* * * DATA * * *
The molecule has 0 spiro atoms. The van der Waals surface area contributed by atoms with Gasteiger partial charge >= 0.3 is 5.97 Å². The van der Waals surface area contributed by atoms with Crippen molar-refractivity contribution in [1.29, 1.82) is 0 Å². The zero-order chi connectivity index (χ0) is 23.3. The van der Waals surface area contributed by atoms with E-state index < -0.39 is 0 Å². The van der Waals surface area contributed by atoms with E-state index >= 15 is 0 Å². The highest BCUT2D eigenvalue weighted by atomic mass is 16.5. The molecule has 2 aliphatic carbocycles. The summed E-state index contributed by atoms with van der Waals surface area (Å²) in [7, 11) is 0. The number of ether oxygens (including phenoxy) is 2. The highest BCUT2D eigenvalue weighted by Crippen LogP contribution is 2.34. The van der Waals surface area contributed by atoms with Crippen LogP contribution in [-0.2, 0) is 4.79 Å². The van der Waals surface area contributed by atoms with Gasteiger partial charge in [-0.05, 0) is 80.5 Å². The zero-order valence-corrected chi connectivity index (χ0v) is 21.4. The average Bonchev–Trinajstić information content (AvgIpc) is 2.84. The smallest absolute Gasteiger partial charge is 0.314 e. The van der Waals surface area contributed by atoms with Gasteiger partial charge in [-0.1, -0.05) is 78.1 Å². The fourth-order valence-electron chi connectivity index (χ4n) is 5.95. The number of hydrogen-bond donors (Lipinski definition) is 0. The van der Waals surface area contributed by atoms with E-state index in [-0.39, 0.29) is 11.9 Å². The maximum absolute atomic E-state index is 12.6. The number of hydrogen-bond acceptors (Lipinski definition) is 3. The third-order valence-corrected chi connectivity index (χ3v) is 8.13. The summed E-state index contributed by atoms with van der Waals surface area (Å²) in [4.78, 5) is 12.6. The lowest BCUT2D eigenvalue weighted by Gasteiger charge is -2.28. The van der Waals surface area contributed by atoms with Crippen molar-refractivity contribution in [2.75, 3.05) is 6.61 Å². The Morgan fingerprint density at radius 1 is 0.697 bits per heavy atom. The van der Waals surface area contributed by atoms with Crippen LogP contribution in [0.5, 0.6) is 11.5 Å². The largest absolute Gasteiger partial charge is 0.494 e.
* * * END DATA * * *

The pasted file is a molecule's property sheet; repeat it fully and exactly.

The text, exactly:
The molecule has 0 spiro atoms. The van der Waals surface area contributed by atoms with Gasteiger partial charge >= 0.3 is 5.97 Å². The van der Waals surface area contributed by atoms with Crippen molar-refractivity contribution in [1.29, 1.82) is 0 Å². The zero-order chi connectivity index (χ0) is 23.3. The van der Waals surface area contributed by atoms with E-state index < -0.39 is 0 Å². The van der Waals surface area contributed by atoms with E-state index >= 15 is 0 Å². The highest BCUT2D eigenvalue weighted by atomic mass is 16.5. The molecule has 2 aliphatic carbocycles. The summed E-state index contributed by atoms with van der Waals surface area (Å²) in [7, 11) is 0. The number of ether oxygens (including phenoxy) is 2. The highest BCUT2D eigenvalue weighted by Crippen LogP contribution is 2.34. The van der Waals surface area contributed by atoms with Crippen LogP contribution in [-0.2, 0) is 4.79 Å². The van der Waals surface area contributed by atoms with Gasteiger partial charge in [-0.05, 0) is 80.5 Å². The zero-order valence-corrected chi connectivity index (χ0v) is 21.4. The average Bonchev–Trinajstić information content (AvgIpc) is 2.84. The smallest absolute Gasteiger partial charge is 0.314 e. The van der Waals surface area contributed by atoms with Gasteiger partial charge in [-0.1, -0.05) is 78.1 Å². The fourth-order valence-electron chi connectivity index (χ4n) is 5.95. The number of hydrogen-bond donors (Lipinski definition) is 0. The van der Waals surface area contributed by atoms with E-state index in [-0.39, 0.29) is 11.9 Å². The maximum absolute atomic E-state index is 12.6. The number of hydrogen-bond acceptors (Lipinski definition) is 3. The third-order valence-corrected chi connectivity index (χ3v) is 8.13. The summed E-state index contributed by atoms with van der Waals surface area (Å²) in [4.78, 5) is 12.6. The lowest BCUT2D eigenvalue weighted by Gasteiger charge is -2.28. The van der Waals surface area contributed by atoms with Crippen molar-refractivity contribution in [2.75, 3.05) is 6.61 Å². The Morgan fingerprint density at radius 1 is 0.697 bits per heavy atom. The van der Waals surface area contributed by atoms with Crippen LogP contribution in [0.5, 0.6) is 11.5 Å². The largest absolute Gasteiger partial charge is 0.494 e.